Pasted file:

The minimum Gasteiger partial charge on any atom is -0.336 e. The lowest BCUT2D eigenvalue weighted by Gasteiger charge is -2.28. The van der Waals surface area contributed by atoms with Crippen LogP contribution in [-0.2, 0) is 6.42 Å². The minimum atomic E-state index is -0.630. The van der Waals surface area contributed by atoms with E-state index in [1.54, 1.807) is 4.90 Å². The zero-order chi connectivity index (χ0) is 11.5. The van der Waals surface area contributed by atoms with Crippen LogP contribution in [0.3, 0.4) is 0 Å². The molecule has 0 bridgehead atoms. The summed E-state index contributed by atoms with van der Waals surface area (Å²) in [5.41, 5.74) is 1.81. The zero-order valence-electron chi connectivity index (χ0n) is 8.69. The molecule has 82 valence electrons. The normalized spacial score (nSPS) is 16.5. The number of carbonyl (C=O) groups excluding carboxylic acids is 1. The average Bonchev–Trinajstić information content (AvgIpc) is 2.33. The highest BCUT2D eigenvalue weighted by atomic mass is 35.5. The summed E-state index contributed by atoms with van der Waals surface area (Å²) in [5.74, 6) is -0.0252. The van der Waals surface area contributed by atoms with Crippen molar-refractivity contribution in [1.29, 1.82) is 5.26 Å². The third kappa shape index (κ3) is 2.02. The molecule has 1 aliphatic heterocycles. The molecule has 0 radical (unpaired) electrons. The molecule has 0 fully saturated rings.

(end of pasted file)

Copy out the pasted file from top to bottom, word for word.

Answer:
The minimum Gasteiger partial charge on any atom is -0.336 e. The lowest BCUT2D eigenvalue weighted by Gasteiger charge is -2.28. The van der Waals surface area contributed by atoms with Crippen LogP contribution in [-0.2, 0) is 6.42 Å². The minimum atomic E-state index is -0.630. The van der Waals surface area contributed by atoms with E-state index in [1.54, 1.807) is 4.90 Å². The zero-order chi connectivity index (χ0) is 11.5. The van der Waals surface area contributed by atoms with Crippen LogP contribution in [0.3, 0.4) is 0 Å². The molecule has 0 bridgehead atoms. The summed E-state index contributed by atoms with van der Waals surface area (Å²) in [5.41, 5.74) is 1.81. The zero-order valence-electron chi connectivity index (χ0n) is 8.69. The molecule has 82 valence electrons. The normalized spacial score (nSPS) is 16.5. The number of carbonyl (C=O) groups excluding carboxylic acids is 1. The average Bonchev–Trinajstić information content (AvgIpc) is 2.33. The highest BCUT2D eigenvalue weighted by atomic mass is 35.5. The summed E-state index contributed by atoms with van der Waals surface area (Å²) in [5.74, 6) is -0.0252. The van der Waals surface area contributed by atoms with Crippen molar-refractivity contribution in [1.29, 1.82) is 5.26 Å². The third kappa shape index (κ3) is 2.02. The molecule has 1 aliphatic heterocycles. The molecule has 0 radical (unpaired) electrons. The molecule has 0 fully saturated rings.